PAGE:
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  12. Tom B says:

    So Jeter’s 2.3 WAR is a problem, but Gardners 5 WAR (13th in the majors over the last 2 seasons) isn’t real? Come on.

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    • BronxLove says:

      2.1 of Jeter’s 2.3 WAR was acquired after the AS break, after he recovered from an INJURY.

      Sounds like he should be fine for a 4WAR pace next season. This article swings, this article misses.

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      • BronxLove says:

        Which would put him in the top 10 SS’s in baseball

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      • Roody Poo says:

        April and May and June do count. I think he is much more likely to be average than 4-win player.

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      • Matt says:

        I guess no other SS had injuries this year

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      • Tom B says:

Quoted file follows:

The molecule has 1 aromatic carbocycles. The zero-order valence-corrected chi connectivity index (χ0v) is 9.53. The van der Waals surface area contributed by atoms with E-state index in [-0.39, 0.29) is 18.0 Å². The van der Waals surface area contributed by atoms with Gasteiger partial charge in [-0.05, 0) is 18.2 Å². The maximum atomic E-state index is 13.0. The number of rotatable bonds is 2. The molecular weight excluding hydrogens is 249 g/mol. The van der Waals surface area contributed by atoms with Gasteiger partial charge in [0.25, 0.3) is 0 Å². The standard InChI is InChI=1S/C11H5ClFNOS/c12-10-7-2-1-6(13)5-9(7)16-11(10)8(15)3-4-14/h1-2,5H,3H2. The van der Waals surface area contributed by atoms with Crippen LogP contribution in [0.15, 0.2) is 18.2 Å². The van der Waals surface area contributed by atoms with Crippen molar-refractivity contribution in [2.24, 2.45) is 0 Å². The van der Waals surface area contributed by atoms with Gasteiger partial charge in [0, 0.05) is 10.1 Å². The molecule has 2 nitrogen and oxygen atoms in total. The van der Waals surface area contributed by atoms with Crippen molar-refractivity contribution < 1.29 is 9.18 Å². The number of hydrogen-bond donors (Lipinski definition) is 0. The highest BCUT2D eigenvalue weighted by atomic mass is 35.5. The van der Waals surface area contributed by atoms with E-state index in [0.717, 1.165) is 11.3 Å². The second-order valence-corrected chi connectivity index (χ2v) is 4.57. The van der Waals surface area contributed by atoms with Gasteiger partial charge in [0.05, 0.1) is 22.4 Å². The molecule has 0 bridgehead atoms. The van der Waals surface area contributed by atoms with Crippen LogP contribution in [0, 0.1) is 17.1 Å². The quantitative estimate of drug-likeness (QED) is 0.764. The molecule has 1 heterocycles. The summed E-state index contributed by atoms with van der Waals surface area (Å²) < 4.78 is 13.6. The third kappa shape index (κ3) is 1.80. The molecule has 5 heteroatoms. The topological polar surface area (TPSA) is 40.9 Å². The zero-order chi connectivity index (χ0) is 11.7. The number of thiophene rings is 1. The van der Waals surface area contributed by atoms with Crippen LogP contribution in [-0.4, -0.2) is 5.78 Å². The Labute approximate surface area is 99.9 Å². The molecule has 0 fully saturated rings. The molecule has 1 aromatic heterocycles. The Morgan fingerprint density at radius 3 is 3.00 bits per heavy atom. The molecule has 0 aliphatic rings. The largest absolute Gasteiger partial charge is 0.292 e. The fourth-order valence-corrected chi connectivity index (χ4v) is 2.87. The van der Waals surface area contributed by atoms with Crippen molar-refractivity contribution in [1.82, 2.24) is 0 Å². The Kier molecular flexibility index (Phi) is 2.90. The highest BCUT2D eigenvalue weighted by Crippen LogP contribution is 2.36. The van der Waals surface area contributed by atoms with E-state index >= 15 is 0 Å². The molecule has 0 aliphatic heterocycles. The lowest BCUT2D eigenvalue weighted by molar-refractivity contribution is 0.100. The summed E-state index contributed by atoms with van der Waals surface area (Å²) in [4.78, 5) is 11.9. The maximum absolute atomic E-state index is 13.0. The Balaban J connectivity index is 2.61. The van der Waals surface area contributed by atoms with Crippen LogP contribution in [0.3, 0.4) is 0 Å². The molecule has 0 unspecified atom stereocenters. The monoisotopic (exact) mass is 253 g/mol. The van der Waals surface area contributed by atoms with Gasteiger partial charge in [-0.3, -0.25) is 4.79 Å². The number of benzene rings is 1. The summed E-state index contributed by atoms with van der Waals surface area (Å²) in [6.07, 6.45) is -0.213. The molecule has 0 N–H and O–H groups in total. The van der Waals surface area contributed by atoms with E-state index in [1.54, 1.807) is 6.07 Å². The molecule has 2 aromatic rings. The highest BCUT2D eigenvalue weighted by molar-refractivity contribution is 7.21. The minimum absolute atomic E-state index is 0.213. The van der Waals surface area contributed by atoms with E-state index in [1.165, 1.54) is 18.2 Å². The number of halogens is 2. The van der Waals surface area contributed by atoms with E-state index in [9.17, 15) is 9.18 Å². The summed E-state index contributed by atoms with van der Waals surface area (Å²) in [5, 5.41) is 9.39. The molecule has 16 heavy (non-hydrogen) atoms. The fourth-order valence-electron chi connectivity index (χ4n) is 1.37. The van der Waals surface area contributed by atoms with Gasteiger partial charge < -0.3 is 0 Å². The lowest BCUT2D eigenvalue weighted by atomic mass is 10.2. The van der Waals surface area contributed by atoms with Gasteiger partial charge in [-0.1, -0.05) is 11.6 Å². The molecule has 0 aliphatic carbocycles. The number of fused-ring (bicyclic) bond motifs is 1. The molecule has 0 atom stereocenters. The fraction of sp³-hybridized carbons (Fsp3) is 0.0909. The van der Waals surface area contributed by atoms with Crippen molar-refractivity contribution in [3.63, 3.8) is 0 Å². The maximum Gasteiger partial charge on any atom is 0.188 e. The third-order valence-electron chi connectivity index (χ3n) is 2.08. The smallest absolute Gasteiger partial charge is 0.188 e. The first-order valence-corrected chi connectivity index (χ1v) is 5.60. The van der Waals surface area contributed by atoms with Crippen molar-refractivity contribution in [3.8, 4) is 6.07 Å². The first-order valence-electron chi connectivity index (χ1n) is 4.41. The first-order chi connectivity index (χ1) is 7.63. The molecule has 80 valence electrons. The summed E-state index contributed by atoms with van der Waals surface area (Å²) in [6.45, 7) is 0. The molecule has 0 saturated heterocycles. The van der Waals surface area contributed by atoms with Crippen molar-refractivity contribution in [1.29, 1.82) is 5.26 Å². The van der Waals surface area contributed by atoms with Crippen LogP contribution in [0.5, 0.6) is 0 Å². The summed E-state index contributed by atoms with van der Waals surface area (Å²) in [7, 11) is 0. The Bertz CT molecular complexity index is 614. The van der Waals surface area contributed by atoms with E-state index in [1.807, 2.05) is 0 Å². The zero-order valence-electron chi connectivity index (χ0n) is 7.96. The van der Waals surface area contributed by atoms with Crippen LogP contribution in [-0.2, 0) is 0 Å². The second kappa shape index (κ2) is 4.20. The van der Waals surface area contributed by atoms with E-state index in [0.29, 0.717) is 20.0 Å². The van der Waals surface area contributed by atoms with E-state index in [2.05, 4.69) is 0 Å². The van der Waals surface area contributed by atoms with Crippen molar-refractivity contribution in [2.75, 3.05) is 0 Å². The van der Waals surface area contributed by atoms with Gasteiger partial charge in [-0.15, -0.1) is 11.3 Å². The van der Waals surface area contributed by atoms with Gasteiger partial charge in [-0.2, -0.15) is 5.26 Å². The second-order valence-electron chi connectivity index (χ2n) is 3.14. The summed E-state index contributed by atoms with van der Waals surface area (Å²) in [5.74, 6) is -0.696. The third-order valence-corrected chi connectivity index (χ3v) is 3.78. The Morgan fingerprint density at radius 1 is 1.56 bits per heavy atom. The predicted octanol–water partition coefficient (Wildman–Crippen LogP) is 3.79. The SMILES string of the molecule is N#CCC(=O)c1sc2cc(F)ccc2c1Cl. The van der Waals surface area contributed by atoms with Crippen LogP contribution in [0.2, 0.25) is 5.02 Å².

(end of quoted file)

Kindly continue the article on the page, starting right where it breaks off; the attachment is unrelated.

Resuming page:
They count Roody, but is Jeter the .200 hitter from April-June (which he never has been) or more likely the player you saw in the second half performing to his career norms.

        He has now officially been average for one half of a season.

        4 WAR is easily attainable for Jeter next year, he is anything but average.

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  13. BronxLove says:

    I wouldn’t go so far as to say the minor league system has fallen on hard times, but it’s definitely not the deepest in the Majors

    Does this guy have any idea what he’s talking about?

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    • CG says:

      Apparently being ranked by several different publications as a top 5 system is not deep enough….

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      • Preston says: